Back in the 70s, one of my kids worked weekends at KFC. He got home after midnight, often with a half-bucket of leftover chicken from the evening clean up. I got burned out on fried chicken and have eaten very little since then. But recently Robin, JC, and I dropped by one of Maplewood’s poultry hot spots: Gus’s World Famous Hot and Spicy Chicken.
People have been raving about Gus’s chicken for some while and I wanted to see what all the hubbub was about. The place was humming with folks who like their birds served spicy and surrounded with Southern side dishes. The Memphis-based chain, that has 17 locations in 10 states, recently gained inclusion in Yelp’s “Top 100 Places to Eat”—places you must try within your lifetime!
And . . . “Best of Memphis” recognized Gus’s with their “Best Fried Chicken” award this year. The restaurant was also featured on the Food Channel’s The Best Thing I Ever Ate. It all started in 1984 when Gus Bonner took over his parents’ Tennessee diner and used their same spicy recipe to grow the business.
The interior was Memphis redux, with the walls covered in reclaimed boards and large metal pipes hanging from the tin ceiling. Checkered tablecloths, mismatched chairs, funky art and neon advertisements further add to the ambiance. The specialty of the day was, well, uh. . . chicken, as it is every day—crispy, spicy, mahogany-colored chicken fried in peanut oil. Since the chicken is cooked to order, our server explained things take a bit longer.
You can get two pieces, three pieces or a half chicken served piping hot with barbecued beans and coleslaw and white bread, as tradition would have it. But there are other side dishes as well and I chose to go with the fried okra and potato salad. As to the spiciness of the chicken, Gus’s website says it’s not really intense, “The heat is more gentle, like the touch of an old friend.” Well put.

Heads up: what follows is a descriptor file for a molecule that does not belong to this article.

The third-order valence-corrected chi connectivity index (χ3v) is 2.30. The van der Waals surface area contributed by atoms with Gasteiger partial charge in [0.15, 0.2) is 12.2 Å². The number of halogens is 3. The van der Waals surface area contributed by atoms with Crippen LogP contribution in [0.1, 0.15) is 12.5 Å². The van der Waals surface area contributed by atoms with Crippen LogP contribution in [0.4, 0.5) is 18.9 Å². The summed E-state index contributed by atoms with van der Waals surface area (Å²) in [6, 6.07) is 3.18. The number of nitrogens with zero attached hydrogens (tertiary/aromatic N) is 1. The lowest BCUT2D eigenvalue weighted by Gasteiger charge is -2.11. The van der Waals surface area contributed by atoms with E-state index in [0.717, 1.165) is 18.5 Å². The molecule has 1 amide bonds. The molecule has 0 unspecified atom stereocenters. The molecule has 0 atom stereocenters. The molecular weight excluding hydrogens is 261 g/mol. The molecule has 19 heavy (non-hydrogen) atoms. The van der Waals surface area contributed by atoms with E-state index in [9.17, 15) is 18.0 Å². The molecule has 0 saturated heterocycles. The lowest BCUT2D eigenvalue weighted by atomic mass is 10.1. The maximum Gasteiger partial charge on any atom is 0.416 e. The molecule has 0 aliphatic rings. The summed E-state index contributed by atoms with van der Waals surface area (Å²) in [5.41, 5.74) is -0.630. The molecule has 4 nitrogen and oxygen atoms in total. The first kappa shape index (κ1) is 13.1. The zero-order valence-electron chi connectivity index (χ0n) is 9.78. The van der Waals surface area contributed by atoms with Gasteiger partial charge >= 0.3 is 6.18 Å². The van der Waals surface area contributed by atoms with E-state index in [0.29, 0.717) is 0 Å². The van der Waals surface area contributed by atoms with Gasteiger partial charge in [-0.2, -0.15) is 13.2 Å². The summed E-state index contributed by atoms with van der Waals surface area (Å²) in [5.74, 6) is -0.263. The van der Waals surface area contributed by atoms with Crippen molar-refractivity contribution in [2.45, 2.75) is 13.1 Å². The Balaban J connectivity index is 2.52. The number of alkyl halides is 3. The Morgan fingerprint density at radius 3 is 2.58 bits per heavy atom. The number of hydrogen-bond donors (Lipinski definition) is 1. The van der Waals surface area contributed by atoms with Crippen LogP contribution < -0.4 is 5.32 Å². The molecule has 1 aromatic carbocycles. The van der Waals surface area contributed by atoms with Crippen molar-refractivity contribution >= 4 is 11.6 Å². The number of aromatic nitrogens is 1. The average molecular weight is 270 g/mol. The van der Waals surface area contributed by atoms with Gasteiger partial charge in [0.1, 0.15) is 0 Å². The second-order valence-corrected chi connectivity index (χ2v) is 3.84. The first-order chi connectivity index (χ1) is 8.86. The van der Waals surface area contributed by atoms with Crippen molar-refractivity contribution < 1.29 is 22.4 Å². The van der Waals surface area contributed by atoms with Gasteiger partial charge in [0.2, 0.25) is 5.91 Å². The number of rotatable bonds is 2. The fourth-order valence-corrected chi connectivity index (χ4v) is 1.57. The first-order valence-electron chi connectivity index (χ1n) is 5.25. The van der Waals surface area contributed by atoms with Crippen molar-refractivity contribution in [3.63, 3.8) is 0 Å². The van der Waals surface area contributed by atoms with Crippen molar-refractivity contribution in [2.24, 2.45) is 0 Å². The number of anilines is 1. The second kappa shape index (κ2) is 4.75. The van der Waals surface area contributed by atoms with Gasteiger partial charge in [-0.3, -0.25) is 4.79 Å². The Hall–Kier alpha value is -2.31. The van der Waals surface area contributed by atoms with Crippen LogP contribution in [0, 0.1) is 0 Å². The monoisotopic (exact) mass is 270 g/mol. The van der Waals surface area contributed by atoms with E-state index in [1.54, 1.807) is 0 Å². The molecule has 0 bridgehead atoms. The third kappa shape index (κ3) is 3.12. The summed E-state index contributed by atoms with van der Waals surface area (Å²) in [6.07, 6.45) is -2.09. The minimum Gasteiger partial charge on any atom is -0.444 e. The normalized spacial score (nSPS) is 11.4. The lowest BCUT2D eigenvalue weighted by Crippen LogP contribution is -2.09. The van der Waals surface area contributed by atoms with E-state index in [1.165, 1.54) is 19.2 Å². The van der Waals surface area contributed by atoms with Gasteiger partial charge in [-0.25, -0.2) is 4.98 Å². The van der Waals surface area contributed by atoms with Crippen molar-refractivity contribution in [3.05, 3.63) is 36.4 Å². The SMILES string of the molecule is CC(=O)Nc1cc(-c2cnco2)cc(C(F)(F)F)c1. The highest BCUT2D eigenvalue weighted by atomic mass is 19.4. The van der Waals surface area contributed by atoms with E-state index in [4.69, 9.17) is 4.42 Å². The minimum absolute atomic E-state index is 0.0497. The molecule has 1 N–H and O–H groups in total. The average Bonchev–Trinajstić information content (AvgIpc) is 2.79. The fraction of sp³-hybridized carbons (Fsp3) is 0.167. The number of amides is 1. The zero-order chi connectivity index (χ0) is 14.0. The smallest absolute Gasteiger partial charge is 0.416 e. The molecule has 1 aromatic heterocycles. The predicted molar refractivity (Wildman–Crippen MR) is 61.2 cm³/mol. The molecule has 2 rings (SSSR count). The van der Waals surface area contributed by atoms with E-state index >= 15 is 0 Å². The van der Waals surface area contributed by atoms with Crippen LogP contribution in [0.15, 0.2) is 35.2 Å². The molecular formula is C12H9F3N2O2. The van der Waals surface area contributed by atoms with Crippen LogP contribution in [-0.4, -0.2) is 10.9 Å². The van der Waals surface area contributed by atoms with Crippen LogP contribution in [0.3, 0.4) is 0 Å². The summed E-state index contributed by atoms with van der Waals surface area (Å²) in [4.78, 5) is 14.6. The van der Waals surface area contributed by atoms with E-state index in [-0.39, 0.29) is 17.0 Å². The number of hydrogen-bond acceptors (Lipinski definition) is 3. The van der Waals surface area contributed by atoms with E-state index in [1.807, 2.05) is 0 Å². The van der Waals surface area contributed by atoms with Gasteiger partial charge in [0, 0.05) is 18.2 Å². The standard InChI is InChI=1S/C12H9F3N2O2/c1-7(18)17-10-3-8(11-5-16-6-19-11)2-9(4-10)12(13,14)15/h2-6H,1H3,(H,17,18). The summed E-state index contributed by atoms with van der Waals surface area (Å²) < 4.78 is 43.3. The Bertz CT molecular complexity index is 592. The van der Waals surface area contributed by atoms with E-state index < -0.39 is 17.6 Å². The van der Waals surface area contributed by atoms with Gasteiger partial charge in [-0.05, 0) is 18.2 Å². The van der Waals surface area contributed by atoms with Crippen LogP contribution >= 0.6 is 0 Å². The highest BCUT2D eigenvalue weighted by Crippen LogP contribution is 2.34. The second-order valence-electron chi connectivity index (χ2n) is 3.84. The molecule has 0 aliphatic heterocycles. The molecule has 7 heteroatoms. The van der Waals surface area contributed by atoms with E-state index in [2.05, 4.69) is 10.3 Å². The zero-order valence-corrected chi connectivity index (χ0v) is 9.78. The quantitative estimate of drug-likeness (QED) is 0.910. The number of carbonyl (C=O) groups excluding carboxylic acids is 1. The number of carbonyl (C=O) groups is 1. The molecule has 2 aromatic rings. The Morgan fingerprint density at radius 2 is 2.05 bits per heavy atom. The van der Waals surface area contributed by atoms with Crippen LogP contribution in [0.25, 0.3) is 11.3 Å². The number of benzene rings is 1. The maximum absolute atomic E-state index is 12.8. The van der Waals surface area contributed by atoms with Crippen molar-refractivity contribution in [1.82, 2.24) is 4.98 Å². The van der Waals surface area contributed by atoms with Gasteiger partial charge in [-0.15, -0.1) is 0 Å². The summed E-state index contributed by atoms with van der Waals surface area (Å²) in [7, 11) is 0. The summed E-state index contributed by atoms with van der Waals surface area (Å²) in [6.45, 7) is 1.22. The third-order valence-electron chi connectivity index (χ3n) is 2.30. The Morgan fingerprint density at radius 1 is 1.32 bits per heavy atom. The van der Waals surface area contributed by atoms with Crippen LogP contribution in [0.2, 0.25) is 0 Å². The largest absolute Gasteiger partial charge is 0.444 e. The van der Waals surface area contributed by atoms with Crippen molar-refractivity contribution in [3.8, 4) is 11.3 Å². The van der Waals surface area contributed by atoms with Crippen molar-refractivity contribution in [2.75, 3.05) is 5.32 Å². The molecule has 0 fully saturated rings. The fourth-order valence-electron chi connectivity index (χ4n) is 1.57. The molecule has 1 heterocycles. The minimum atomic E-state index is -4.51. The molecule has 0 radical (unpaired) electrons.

The pie selection sounded like those found on most holiday tables in the South: chocolate chess (it has a custard base), sweet potato, and pecan. At the time, Thanksgiving was just around the corner, so I deferred on dessert.
What Make Gus’s Chicken So Doggone Good?
Saveur thinks they may have duplicated Gus’s family recipe. The magazine version calls for soaking the chicken pieces in buttermilk for two hours and then shaking them in a plastic bag containing flour, paprika, cayenne pepper, salt, and pepper. Pieces are then fried in peanut oil. If that sounds like a simple recipe, it probably was back when the family sold fried chicken wrapped in two slices of bread. If you want to try Saveur’s recipe, here it is.
On the other hand, it would be a lot easier to just swing by Gus’s and enjoy the feel and taste of Southern-style cooking at your leisure and among those of like appetite.
St. Louis franchise owner Jim Zimmermann went from nibbling on his lunch to jumping up to clean a spill created by a youngster at the next table to helping distribute plates. During our visit, I noted that my ancestral immigrants to Virginia back in the early 1700s had the same surname, causing us to conclude that we might possibly be distant cousins.